|sanctuary of the Cathedral of the Epiphany|
In this window, the angel is wearing a dalmatic.
I pondered the better part of that year, week after week, what it meant that angels wear dalmatics, and what sort of "angel" I could be as a deacon. I still think of those reflections, and what I learned in that time, each time I see that window.
Dcn. Bill Ditewig recently had a rather nice post on his blog on this topic, to which I was refered yesterday. He makes the point correctly that this symbolism of angels wearing dalmatics is vital to the Eastern theological understanding of the diaconate, and less so the Western, but is a dominant tradition in the artistic representation of both angels and deacons even in the West (as in our Cathedral).
He doesn't, however, make the further point about what the word "deacon" (διάκονος) actually means. The usual English translation is "servant," and that's alright in a very general sort of way. But "servant" in English carries a wide range of connotations, from "slave" to "butler" to "trusted advisor," that only partially overlaps with the connotations of "deacon" in koine Greek. One end of that range of connotations is occupied by other Greek words (e.g. "doulos," "slave" or "personal servant," which is also used frequently in the New Testament), while the connotation of the New Testament's "deacon" word group is rather different from the range of "servant." It means more specifically something like "ambassador," "messenger," or "herald" (as John Collins' meticulous study "Diakonia" (Oxford UP, 2009) showed). This is why the translation into Latin has always been "minister," which has a very similar range of connotations (consider the usual governmental context of "minister" as a title today), and not something like "servus," "slave" (the root, e.g., of our English "servant" and "serf").
In other words, it's not just in art and in theology that the connection between angels and deacons is made, but that connection itself derives from the overlapping semantic content of the two words. Both are "sent from" someone else, and wield (a share of) that person's own authority. And thus, to push even further, the third word that fits directly into this same semantic weave is "apostle" (ἀπόστολος), lit. "one who is sent." Indeed, just as the Father sends Christ the Son, and Christ sends the Apostles and their successors, the bishops, so also the bishops perforce send (priests and) deacons to extend their ministry to all (e.g., Lumen Gentium #18-20). And the intimate connection between deacons and bishops that, say, St. Ignatius of Antioch makes flows also from this understanding of ministry and mission.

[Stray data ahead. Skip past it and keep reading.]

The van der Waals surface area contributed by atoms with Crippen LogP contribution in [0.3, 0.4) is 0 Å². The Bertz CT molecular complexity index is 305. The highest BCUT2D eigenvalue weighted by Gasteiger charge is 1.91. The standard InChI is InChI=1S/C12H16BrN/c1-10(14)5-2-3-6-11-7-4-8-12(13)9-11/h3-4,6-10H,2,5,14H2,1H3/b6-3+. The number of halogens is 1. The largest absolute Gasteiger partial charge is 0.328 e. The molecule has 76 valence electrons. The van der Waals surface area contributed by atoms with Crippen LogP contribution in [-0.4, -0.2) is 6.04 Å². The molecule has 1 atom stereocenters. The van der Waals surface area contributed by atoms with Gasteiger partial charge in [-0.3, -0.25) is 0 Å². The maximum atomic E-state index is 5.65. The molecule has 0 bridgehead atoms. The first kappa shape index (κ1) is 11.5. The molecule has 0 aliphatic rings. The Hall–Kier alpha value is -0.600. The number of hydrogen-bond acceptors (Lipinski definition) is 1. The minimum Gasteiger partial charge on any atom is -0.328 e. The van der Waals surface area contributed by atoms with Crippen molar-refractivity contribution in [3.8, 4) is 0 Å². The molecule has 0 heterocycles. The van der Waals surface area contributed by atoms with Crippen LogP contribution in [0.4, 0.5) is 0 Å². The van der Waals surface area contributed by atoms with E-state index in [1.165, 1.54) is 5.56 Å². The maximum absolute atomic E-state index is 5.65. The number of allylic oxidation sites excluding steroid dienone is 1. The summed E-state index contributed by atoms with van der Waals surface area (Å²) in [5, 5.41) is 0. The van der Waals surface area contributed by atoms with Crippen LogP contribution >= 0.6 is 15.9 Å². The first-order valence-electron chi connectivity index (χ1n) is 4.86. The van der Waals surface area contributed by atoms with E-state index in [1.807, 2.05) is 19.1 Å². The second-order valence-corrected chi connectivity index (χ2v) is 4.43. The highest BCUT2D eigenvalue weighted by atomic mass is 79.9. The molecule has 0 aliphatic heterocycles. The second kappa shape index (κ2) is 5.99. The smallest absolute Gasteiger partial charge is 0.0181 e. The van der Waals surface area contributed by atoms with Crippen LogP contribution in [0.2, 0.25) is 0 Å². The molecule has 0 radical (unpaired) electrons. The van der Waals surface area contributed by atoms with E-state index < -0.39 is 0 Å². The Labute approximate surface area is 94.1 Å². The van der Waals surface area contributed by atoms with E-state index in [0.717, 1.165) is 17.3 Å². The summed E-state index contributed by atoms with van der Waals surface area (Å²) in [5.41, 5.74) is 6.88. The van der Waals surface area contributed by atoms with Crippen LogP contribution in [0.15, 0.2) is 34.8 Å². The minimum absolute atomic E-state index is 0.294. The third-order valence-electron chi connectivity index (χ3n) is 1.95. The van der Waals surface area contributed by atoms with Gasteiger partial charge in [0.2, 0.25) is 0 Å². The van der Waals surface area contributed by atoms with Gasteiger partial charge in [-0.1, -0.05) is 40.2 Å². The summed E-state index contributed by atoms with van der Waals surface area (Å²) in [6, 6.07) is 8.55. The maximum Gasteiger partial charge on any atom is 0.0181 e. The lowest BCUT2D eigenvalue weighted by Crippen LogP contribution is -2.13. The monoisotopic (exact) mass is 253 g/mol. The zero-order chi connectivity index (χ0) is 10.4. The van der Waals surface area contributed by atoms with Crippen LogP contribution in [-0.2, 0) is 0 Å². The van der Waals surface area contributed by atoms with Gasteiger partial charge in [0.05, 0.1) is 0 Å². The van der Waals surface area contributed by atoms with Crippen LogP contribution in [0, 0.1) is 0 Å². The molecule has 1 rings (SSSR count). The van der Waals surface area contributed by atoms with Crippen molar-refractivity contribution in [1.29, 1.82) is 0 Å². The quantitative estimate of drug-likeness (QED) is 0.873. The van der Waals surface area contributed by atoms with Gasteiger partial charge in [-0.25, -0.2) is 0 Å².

At a lower level of the hierarchy are deacons, upon whom hands are imposed "not unto the priesthood, but unto a ministry of service."(74*) For strengthened by sacramental grace, in communion with the bishop and his group of priests they serve in the diaconate of the liturgy, of the word, and of charity to the people of God. It is the duty of the deacon, according as it shall have been assigned to him by competent authority, to administer baptism solemnly, to be custodian and dispenser of the Eucharist, to assist at and bless marriages in the name of the Church, to bring Viaticum to the dying, to read the Sacred Scripture to the faithful, to instruct and exhort the people, to preside over the worship and prayer of the faithful, to administer sacramentals, to officiate at funeral and burial services. Dedicated to duties of charity and of administration, let deacons be mindful of the admonition of Blessed Polycarp: "Be merciful, diligent, walking according to the truth of the Lord, who became the servant of all."(75*)
...the "ministry of service" the Council Fathers have in mind is, in its essence, that share of the apostolic ministry first entrusted by the Apostles to the Seven chosen in Acts 6, and which we see carried out by St. Stephen and Philip in Acts 7 and 8, namely, the proclamation of the Good News by word and witness, and the bringing of people into union with Christ through baptism and through inviting them to receive the full ministry of the Apostles themselves. And this is also what the ordination rite clearly means when, as the bishop hands the Evangelarium to the newly ordained deacon, he says, "Receive the Gospel of Christ, whose herald you now are; believe what you read, preach what you believe, practice what you preach."
Two other implications then flow from this, both of which are contested points about the diaconate today. First, just as angels only do what God sends them to do, so deacons must exercise their ministry within ecclesial structures. For most deacons, this means a parish assignment and an active presence in the parish's liturgical and ministerial life. (One could also be assigned to other ecclesial institutions, e.g. diocesan offices, schools, hospitals, apostolates, etc. But all of these are "ecclesial" in the same sense, that of obedience to and communion with the local bishop.) Whatever ministry a deacon undertakes, it must remain connected with the apostolic center, and with the altar. Deacons are not "extra-ecclesial" ministers in the sense that they function "beyond" the institutions of the Church. The fact that most permanent deacons are married and have jobs outside the Church confuses this greatly. Certainly in those roles deacons remain deacons, and should preach Jesus Christ (especially by example), but it is not for this that they are ordained; all the baptised should do as much, each according to vocation and state in life.
|2014 ordination of permanent deacons, in the same Cathedral|